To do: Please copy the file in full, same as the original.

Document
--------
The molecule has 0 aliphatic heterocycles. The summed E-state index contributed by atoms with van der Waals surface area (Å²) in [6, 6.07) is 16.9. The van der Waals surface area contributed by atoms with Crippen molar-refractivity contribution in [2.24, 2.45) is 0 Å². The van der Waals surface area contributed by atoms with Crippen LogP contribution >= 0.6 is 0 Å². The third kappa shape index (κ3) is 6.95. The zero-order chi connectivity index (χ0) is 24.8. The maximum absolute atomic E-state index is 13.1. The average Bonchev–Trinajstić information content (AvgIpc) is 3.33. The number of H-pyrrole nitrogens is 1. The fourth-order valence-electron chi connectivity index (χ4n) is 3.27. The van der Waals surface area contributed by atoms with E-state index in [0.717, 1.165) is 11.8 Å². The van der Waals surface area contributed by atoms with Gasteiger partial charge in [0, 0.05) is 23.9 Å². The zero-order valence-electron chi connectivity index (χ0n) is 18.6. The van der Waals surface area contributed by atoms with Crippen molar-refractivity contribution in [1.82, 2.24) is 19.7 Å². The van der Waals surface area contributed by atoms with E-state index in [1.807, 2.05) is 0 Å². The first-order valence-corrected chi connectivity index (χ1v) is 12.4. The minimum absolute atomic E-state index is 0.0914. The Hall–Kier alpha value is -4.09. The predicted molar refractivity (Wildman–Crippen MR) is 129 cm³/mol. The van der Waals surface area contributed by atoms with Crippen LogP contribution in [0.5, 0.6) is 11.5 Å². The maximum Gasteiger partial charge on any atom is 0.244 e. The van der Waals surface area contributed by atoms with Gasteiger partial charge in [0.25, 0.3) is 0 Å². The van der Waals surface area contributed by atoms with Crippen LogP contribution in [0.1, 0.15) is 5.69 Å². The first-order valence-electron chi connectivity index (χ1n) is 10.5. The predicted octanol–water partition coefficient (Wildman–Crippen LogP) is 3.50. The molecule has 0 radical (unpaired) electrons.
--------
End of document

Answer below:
The molecule has 0 aliphatic heterocycles. The summed E-state index contributed by atoms with van der Waals surface area (Å²) in [6, 6.07) is 16.9. The van der Waals surface area contributed by atoms with Crippen molar-refractivity contribution in [2.24, 2.45) is 0 Å². The van der Waals surface area contributed by atoms with Crippen LogP contribution >= 0.6 is 0 Å². The third kappa shape index (κ3) is 6.95. The zero-order chi connectivity index (χ0) is 24.8. The maximum absolute atomic E-state index is 13.1. The average Bonchev–Trinajstić information content (AvgIpc) is 3.33. The number of H-pyrrole nitrogens is 1. The fourth-order valence-electron chi connectivity index (χ4n) is 3.27. The van der Waals surface area contributed by atoms with E-state index in [0.717, 1.165) is 11.8 Å². The van der Waals surface area contributed by atoms with Gasteiger partial charge in [0, 0.05) is 23.9 Å². The zero-order valence-electron chi connectivity index (χ0n) is 18.6. The van der Waals surface area contributed by atoms with Crippen molar-refractivity contribution in [1.82, 2.24) is 19.7 Å². The van der Waals surface area contributed by atoms with E-state index in [1.807, 2.05) is 0 Å². The first-order valence-corrected chi connectivity index (χ1v) is 12.4. The minimum absolute atomic E-state index is 0.0914. The Hall–Kier alpha value is -4.09. The predicted molar refractivity (Wildman–Crippen MR) is 129 cm³/mol. The van der Waals surface area contributed by atoms with Crippen LogP contribution in [0.5, 0.6) is 11.5 Å². The maximum Gasteiger partial charge on any atom is 0.244 e. The van der Waals surface area contributed by atoms with Gasteiger partial charge in [0.25, 0.3) is 0 Å². The van der Waals surface area contributed by atoms with Crippen LogP contribution in [0.1, 0.15) is 5.69 Å². The first-order valence-electron chi connectivity index (χ1n) is 10.5. The predicted octanol–water partition coefficient (Wildman–Crippen LogP) is 3.50. The molecule has 0 radical (unpaired) electrons.